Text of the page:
Sunday, July 6th, 2014
The image above is of Henri Matisse’s La liseuse distraite (The Inattentive Reader), 1919, painted by the artist in a hotel in Nice. Bequeathed by Montague Shearman to Tate through the Contemporary Art Society in 1940, this painting is currently on display at Tate Liverpool as part of the museum’s DLA Piper Series: Constellations.
The text that follows is an excerpt of Marcelle Sauvageot’s Commentaire, 1933. Translated by Christine Schwartz Hartley and Anna Moschovakis from its original French to the English as a Commentary (A Tale), the novel, which was written just before the author’s passing at the age of 34, was published by Ugly Duckling Presse in 2013.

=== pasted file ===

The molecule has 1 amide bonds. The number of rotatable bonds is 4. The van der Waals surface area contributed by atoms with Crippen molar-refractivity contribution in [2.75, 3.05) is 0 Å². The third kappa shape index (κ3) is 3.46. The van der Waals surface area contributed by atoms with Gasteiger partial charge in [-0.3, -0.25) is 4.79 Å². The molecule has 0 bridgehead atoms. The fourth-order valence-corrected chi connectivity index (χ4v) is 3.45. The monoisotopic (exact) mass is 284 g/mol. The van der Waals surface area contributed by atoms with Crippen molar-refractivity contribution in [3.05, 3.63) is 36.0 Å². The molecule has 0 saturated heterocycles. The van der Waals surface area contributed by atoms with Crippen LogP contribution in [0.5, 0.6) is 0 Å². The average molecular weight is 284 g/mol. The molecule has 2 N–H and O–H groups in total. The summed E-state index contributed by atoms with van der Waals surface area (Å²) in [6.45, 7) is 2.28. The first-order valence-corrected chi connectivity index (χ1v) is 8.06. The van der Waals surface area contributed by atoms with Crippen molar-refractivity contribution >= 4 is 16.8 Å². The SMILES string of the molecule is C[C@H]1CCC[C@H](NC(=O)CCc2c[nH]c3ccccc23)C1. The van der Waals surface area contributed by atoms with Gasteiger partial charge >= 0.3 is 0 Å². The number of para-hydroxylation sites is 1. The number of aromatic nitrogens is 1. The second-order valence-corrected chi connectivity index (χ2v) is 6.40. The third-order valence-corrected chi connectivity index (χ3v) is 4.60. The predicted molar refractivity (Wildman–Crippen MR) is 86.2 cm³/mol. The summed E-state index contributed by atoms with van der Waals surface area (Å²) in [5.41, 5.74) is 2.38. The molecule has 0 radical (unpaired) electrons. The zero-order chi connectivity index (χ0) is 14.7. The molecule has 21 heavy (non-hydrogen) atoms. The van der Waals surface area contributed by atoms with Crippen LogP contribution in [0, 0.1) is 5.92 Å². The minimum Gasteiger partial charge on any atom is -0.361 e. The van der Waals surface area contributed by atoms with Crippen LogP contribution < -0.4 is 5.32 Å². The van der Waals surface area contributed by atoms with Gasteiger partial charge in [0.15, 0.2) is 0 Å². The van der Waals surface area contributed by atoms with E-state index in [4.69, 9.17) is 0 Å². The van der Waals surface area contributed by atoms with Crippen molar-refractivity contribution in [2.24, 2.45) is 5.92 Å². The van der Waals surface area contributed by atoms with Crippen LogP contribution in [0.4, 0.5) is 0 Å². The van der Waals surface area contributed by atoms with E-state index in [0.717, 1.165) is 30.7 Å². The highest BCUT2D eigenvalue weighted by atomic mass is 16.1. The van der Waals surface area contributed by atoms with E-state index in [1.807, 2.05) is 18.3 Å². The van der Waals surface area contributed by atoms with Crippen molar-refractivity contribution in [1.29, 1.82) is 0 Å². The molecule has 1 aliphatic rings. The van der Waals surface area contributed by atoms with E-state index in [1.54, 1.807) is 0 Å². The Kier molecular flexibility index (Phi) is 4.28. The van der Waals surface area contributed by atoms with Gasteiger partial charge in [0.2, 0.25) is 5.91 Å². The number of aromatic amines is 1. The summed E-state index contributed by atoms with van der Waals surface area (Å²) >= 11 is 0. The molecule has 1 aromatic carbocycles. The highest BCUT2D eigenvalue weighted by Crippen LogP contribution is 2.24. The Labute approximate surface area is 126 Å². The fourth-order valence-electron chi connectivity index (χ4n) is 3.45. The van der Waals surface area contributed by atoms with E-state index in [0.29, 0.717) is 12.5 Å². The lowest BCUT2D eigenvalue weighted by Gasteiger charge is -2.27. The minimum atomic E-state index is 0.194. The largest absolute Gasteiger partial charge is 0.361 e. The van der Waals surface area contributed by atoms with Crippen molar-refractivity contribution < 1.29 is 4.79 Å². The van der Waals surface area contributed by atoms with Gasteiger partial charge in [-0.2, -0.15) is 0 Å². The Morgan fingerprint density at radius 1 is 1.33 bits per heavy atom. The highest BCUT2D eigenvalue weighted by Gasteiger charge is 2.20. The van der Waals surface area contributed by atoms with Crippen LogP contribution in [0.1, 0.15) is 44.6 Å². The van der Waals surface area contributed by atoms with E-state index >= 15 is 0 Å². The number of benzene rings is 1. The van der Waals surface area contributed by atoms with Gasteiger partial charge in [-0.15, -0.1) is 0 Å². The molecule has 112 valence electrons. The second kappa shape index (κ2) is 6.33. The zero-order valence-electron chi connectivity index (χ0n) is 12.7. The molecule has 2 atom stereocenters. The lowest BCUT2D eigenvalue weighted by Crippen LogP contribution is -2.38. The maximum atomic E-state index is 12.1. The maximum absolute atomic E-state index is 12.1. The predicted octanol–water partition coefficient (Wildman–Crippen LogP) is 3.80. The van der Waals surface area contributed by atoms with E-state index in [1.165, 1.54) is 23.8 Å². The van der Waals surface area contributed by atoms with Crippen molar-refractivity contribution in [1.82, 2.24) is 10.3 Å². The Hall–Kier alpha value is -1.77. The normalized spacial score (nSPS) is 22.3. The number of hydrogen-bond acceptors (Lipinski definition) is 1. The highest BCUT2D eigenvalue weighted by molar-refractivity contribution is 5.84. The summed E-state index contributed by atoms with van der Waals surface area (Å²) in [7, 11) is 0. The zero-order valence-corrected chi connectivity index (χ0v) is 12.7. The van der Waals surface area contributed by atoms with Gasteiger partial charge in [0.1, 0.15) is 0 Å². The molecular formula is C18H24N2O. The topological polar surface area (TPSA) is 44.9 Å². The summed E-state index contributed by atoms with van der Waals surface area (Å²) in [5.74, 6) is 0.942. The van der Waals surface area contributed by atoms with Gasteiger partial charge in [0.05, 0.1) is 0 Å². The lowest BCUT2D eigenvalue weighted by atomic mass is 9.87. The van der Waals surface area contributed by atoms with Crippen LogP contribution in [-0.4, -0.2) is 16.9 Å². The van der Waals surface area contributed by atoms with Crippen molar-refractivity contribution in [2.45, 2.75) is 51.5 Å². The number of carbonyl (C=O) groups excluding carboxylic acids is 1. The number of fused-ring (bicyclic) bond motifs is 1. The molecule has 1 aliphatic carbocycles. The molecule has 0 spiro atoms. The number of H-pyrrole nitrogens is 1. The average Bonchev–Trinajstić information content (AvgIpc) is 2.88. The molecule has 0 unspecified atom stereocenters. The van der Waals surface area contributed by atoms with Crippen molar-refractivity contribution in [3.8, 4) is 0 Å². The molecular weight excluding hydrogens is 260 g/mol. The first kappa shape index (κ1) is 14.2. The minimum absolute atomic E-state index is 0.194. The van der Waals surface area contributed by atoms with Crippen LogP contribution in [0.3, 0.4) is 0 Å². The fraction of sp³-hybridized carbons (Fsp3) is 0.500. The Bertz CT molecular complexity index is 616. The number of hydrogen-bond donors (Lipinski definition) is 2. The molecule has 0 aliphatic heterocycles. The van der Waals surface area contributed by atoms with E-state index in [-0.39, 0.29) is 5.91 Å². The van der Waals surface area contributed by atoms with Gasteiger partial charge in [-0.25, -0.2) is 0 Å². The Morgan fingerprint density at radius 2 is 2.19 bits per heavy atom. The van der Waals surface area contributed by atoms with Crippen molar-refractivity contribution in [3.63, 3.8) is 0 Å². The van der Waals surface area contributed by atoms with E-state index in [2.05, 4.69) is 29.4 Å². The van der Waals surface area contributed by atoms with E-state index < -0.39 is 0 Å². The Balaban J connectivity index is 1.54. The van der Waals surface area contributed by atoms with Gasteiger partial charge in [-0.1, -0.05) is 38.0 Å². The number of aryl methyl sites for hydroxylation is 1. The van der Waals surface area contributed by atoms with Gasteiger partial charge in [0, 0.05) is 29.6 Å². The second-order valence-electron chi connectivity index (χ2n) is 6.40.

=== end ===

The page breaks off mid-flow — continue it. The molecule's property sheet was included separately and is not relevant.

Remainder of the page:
I would talk to myself, but the austerity of the monologue wore me out sometimes; it is so much easier to have an accomplice who sympathizes, approves, listens; you gain in importance; the things you say become intangible, form a novelistic universe in which you assume a role. To what extent do you respect the absolute truth? Then these little novels are drained of their suffering; it settles, becomes an entity outside of the soul. From time to time, I needed this comfort. I stiffened to maintain my integrity; but, to assuage my suspicions, I thought by recounting my life I could relieve it of its anecdotal character: its arc would make itself visible to me. I needed a double.